Governor Jerry Brown signed a new bill into law late last week that forces two of the largest public pension funds in the U.S.—CalPERS and CalSTRS— to divest from any company with profits primarily related to the mining or use of coal. EcoWatch:
The new law will affect $58 million held by the California Public Employees’ Retirement System and $6.7 million in the California State Teachers Retirement System, a tiny fraction of their overall investments. The funds are responsible for providing benefits to more than 2.5 million current and retired employees.De León pitched the measure as a way to emphasize more secure, environmentally friendly investments.“Coal is a losing bet for California retirees and it’s also incredibly harmful to our health and the health of our environment,” he said in a statement.In response to the news, executive director of 350.org May Boeve, whose group has led the charge for institutional divestment, championed the effort in California.“This is a big win for our movement, and demonstrates the growing strength of divestment campaigCalPERS and CalSTRSners around the world,” said Boeve. “California’s step today gives us major momentum, and ramps up pressure on state and local leaders in New York, Massachusetts, and across the U.S. to follow suit—and begin pulling their money out of climate destruction too.”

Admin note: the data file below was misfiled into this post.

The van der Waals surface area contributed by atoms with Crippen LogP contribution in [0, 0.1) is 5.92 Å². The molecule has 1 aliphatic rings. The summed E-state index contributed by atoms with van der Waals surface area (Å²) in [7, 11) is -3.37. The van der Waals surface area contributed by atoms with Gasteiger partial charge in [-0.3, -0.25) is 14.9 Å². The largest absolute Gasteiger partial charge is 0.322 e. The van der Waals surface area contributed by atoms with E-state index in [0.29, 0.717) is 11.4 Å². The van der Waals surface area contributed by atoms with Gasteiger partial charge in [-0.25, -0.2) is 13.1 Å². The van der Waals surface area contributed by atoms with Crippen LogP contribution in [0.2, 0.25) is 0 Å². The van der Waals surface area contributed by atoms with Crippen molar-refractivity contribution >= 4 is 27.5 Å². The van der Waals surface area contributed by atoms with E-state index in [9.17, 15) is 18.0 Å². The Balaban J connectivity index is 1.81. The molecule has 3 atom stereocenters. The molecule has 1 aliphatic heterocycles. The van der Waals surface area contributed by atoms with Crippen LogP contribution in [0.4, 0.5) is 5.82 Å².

This will make zero, repeat zero, difference to carbon emissions. But it will make it just a little bit harder for California’s rickety, beleaguered pension funds to meet the ambitious targets that alone can save the state from making a gut-wrenching choice between cutting senior pensions and cutting services to needy citizens down the road.Nice job, Governor. Nice job, greens.